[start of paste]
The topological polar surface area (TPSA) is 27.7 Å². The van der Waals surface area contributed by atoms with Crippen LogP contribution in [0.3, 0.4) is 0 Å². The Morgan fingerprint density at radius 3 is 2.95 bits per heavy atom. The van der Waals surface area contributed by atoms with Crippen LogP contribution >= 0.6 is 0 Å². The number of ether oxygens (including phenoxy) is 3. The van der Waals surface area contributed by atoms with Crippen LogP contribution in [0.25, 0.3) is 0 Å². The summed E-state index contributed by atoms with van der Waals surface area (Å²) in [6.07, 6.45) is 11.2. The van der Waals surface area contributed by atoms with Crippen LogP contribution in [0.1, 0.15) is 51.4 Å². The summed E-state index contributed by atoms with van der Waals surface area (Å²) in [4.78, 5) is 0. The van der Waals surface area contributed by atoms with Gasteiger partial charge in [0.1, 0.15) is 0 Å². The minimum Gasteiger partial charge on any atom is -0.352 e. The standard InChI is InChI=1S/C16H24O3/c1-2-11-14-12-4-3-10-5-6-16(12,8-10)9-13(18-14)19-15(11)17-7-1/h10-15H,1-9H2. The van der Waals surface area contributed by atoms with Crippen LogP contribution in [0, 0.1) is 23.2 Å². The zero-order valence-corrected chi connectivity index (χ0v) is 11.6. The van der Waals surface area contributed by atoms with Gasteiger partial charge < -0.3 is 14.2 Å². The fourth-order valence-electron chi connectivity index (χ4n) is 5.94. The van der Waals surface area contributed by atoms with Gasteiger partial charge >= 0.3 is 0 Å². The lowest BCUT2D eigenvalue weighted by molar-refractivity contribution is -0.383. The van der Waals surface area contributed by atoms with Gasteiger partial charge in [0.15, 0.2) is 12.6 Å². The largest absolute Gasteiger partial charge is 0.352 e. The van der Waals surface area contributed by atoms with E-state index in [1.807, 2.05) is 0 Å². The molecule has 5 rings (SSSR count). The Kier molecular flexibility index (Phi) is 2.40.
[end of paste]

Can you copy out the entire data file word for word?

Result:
The topological polar surface area (TPSA) is 27.7 Å². The van der Waals surface area contributed by atoms with Crippen LogP contribution in [0.3, 0.4) is 0 Å². The Morgan fingerprint density at radius 3 is 2.95 bits per heavy atom. The van der Waals surface area contributed by atoms with Crippen LogP contribution >= 0.6 is 0 Å². The number of ether oxygens (including phenoxy) is 3. The van der Waals surface area contributed by atoms with Crippen LogP contribution in [0.25, 0.3) is 0 Å². The summed E-state index contributed by atoms with van der Waals surface area (Å²) in [6.07, 6.45) is 11.2. The van der Waals surface area contributed by atoms with Crippen LogP contribution in [0.1, 0.15) is 51.4 Å². The summed E-state index contributed by atoms with van der Waals surface area (Å²) in [4.78, 5) is 0. The van der Waals surface area contributed by atoms with Gasteiger partial charge in [0.1, 0.15) is 0 Å². The minimum Gasteiger partial charge on any atom is -0.352 e. The standard InChI is InChI=1S/C16H24O3/c1-2-11-14-12-4-3-10-5-6-16(12,8-10)9-13(18-14)19-15(11)17-7-1/h10-15H,1-9H2. The van der Waals surface area contributed by atoms with Crippen LogP contribution in [0, 0.1) is 23.2 Å². The zero-order valence-corrected chi connectivity index (χ0v) is 11.6. The van der Waals surface area contributed by atoms with Gasteiger partial charge < -0.3 is 14.2 Å². The fourth-order valence-electron chi connectivity index (χ4n) is 5.94. The van der Waals surface area contributed by atoms with Gasteiger partial charge >= 0.3 is 0 Å². The lowest BCUT2D eigenvalue weighted by molar-refractivity contribution is -0.383. The van der Waals surface area contributed by atoms with Gasteiger partial charge in [0.15, 0.2) is 12.6 Å². The largest absolute Gasteiger partial charge is 0.352 e. The van der Waals surface area contributed by atoms with E-state index in [1.807, 2.05) is 0 Å². The molecule has 5 rings (SSSR count). The Kier molecular flexibility index (Phi) is 2.40.